Clinical studies and scientific articles have provided valuable resources for understanding the relationship between chromosome 15 abnormalities and sensorineural deafness and male infertility. However, further research is needed to fully elucidate the underlying mechanisms and identify potential therapeutic targets for these conditions.

In conclusion, chromosome 15 abnormalities, including deletions and duplications, can contribute to the development of sensorineural deafness and male infertility. The specific genes and proteins affected by these changes play a crucial role in the normal functioning of the auditory system and reproductive system. Understanding these genetic and molecular mechanisms is essential for improving the diagnosis, treatment, and management of individuals affected by these conditions.

Other chromosomal conditions

Chromosome 15 is often associated with a variety of genetic conditions. Several syndromes, such as Prader-Willi syndrome and Angelman syndrome, are caused by changes in genes on chromosome 15. These changes can be either a deletion (missing a copy of genetic material) or a duplication (having an extra copy of genetic material).

Scientific resources, such as the National Institutes of Health (NIH), have designated a specific region of chromosome 15, called 15q11-q13, as a hotspot for these genetic changes. In this region, there are several genes that are closely related and their copy number changes can cause certain syndromes.

Prader-Willi syndrome is caused by the loss of genetic material in the paternal copy of chromosome 15 in the 15q11-q13 region. This syndrome is characterized by severe behavioral problems, intellectual disability, and a constant feeling of hunger.

Angelman syndrome, on the other hand, is caused by the loss of genetic material in the maternal copy of chromosome 15 in the 15q11-q13 region. This syndrome is associated with severe intellectual disability, developmental delays, and seizures.

In addition to these well-known syndromes, there are other rare chromosomal conditions associated with changes in chromosome 15. For example, one such condition is called 15q deletion syndrome, where a specific portion of genetic material in the 15q region is missing. The clinical features of this condition can vary, but often include intellectual disability, behavioral problems, and a higher risk of certain types of cancer, such as promyelocytic leukemia.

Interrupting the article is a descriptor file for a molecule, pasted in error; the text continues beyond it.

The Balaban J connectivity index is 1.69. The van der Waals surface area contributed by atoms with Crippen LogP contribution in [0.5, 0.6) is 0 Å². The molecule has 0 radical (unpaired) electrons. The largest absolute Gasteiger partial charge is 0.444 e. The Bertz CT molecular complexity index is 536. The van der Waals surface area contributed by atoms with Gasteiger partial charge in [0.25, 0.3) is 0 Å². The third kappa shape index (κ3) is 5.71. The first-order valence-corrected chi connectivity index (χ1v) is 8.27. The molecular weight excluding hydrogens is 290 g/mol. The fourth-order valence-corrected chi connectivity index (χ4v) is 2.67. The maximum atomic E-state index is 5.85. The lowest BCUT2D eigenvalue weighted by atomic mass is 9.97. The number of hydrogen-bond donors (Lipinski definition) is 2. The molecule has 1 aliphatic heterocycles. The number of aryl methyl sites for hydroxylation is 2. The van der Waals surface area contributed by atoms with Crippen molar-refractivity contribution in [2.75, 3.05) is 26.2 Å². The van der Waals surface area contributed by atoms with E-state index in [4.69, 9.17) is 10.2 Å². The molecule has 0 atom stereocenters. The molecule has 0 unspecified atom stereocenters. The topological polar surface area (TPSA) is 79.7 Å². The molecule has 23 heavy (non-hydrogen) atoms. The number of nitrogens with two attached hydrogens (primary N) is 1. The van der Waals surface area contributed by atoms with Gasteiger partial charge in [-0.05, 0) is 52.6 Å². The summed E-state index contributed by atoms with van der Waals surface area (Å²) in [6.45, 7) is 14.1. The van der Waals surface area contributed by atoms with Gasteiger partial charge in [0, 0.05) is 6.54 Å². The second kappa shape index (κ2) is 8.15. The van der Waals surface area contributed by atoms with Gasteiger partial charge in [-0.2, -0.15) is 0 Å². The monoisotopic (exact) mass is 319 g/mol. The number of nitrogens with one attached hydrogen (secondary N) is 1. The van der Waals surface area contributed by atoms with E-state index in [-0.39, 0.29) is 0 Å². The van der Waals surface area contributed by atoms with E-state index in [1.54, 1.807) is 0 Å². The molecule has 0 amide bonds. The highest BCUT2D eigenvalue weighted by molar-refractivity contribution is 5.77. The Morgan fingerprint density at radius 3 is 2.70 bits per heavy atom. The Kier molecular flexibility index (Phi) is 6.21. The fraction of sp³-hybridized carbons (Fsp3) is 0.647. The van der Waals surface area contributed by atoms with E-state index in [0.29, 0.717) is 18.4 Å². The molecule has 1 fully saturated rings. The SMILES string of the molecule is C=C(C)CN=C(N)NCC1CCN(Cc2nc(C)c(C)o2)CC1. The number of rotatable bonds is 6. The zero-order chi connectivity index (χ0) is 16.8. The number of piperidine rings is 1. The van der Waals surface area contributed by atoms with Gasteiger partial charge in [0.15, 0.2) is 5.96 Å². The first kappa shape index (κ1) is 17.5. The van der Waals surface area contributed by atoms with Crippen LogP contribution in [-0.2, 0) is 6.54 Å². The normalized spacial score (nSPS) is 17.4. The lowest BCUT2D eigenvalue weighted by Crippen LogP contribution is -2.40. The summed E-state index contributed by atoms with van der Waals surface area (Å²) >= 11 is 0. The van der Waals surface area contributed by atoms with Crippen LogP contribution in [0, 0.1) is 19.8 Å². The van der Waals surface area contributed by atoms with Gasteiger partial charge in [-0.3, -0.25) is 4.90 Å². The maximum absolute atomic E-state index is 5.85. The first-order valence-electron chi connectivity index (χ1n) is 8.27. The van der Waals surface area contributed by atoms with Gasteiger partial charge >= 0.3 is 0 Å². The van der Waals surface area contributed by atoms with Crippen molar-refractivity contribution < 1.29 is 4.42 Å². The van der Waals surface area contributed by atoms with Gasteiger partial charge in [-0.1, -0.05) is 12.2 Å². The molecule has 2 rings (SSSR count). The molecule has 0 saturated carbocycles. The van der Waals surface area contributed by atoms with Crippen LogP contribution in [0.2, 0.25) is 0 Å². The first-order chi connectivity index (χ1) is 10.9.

Another condition called 15q duplication syndrome is the opposite of the deletion syndrome, where there is an extra copy of genetic material in the 15q region. The specific clinical features of this condition are unclear, but it has been associated with developmental delays, intellectual disability, and sensorineural deafness.

Brunner syndrome is another rare condition caused by changes in a gene on chromosome 15. This syndrome is characterized by an intellectual disability, behavioral problems, and a low male fertility.

Further scientific research is needed to fully understand the effects of these changes in chromosome 15 and their associated conditions. However, resources such as articles and clinical studies can provide more information on these genetic conditions and their impact on affected individuals.

Additional Information Resources

  • PubMed – PubMed is a valuable resource for finding scientific articles and research related to chromosome 15. It provides information on various genetic conditions, clinical manifestations, and research studies on chromosome 15 abnormalities, such as duplication and deletion.

    Link: PubMed

  • Genetics Home Reference – Genetics Home Reference provides detailed information on genetic conditions, including those related to chromosome 15. It offers articles on specific conditions, genes, and chromosomes, helping individuals understand the genetic basis of various disorders and their symptoms.

    Link: Genetics Home Reference

  • Chromosome 15q133 Duplication and Deletion Syndrome – This resource offers comprehensive information on the specific genetic changes associated with chromosome 15q133 duplication and deletion. It discusses the clinical features, physical and behavioral characteristics, and associated medical conditions. The resource also offers updated research findings and treatment options.

    Link: Chromosome 15q133 Duplication and Deletion Syndrome

  • The American Journal of Human Genetics – This journal publishes research articles that focus on various aspects of genetics, including chromosomal abnormalities and their clinical implications. Searching for articles related to chromosome 15 in this journal can provide further insights into the molecular mechanisms, inheritance patterns, and associated conditions.

    Link: The American Journal of Human Genetics

  • Chromosome 15 Related Disorders – The Chromosome 15 Registry and Research Society offers information and support for individuals and families affected by chromosome 15 disorders. Their website provides resources, research updates, and a community forum where individuals can connect with others facing similar challenges.

    Link: Chromosome 15 Related Disorders

These resources can provide further information on the specific conditions associated with chromosome 15 abnormalities, including duplication and deletion syndromes. It is important to consult a healthcare professional or genetic counselor for personalized information and guidance.

Additional NIH Resources

For more information about chromosome 15 and related conditions, the following resources from the National Institutes of Health (NIH) may be helpful: